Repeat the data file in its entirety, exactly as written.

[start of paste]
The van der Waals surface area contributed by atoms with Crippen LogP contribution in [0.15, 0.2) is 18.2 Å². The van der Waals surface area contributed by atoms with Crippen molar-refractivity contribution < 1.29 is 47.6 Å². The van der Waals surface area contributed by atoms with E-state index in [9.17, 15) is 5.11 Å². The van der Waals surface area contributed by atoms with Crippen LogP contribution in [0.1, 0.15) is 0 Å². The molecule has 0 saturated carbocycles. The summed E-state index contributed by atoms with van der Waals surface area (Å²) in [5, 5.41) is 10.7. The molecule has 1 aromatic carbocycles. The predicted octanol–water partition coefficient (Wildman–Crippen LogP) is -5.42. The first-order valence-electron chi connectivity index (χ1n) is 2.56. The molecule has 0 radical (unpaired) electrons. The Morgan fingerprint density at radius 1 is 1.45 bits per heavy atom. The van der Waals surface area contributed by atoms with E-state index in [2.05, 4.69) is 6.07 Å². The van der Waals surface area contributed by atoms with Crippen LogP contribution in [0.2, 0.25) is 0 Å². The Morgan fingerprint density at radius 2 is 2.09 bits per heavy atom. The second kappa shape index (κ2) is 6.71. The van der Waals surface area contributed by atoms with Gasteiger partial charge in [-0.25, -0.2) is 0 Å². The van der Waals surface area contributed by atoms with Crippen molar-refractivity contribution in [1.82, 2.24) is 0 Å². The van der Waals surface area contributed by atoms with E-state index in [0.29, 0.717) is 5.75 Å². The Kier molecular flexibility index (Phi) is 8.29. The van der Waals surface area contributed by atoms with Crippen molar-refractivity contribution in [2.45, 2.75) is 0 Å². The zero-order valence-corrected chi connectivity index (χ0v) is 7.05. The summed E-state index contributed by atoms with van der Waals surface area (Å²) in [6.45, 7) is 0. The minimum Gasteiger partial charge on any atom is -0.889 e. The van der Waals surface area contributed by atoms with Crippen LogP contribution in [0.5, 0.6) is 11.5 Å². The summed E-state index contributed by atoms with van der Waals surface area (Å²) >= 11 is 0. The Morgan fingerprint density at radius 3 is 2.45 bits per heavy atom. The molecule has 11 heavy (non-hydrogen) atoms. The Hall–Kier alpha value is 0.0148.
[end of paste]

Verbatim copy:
The van der Waals surface area contributed by atoms with Crippen LogP contribution in [0.15, 0.2) is 18.2 Å². The van der Waals surface area contributed by atoms with Crippen molar-refractivity contribution < 1.29 is 47.6 Å². The van der Waals surface area contributed by atoms with E-state index in [9.17, 15) is 5.11 Å². The van der Waals surface area contributed by atoms with Crippen LogP contribution in [0.1, 0.15) is 0 Å². The molecule has 0 saturated carbocycles. The summed E-state index contributed by atoms with van der Waals surface area (Å²) in [5, 5.41) is 10.7. The molecule has 1 aromatic carbocycles. The predicted octanol–water partition coefficient (Wildman–Crippen LogP) is -5.42. The first-order valence-electron chi connectivity index (χ1n) is 2.56. The molecule has 0 radical (unpaired) electrons. The Morgan fingerprint density at radius 1 is 1.45 bits per heavy atom. The van der Waals surface area contributed by atoms with E-state index in [2.05, 4.69) is 6.07 Å². The van der Waals surface area contributed by atoms with Crippen LogP contribution in [0.2, 0.25) is 0 Å². The Morgan fingerprint density at radius 2 is 2.09 bits per heavy atom. The second kappa shape index (κ2) is 6.71. The van der Waals surface area contributed by atoms with Gasteiger partial charge in [-0.25, -0.2) is 0 Å². The van der Waals surface area contributed by atoms with Crippen molar-refractivity contribution in [1.82, 2.24) is 0 Å². The van der Waals surface area contributed by atoms with E-state index in [0.29, 0.717) is 5.75 Å². The Kier molecular flexibility index (Phi) is 8.29. The van der Waals surface area contributed by atoms with Crippen molar-refractivity contribution in [2.45, 2.75) is 0 Å². The zero-order valence-corrected chi connectivity index (χ0v) is 7.05. The summed E-state index contributed by atoms with van der Waals surface area (Å²) in [6.45, 7) is 0. The minimum Gasteiger partial charge on any atom is -0.889 e. The van der Waals surface area contributed by atoms with Crippen LogP contribution in [0.5, 0.6) is 11.5 Å². The summed E-state index contributed by atoms with van der Waals surface area (Å²) >= 11 is 0. The Morgan fingerprint density at radius 3 is 2.45 bits per heavy atom. The molecule has 11 heavy (non-hydrogen) atoms. The Hall–Kier alpha value is 0.0148.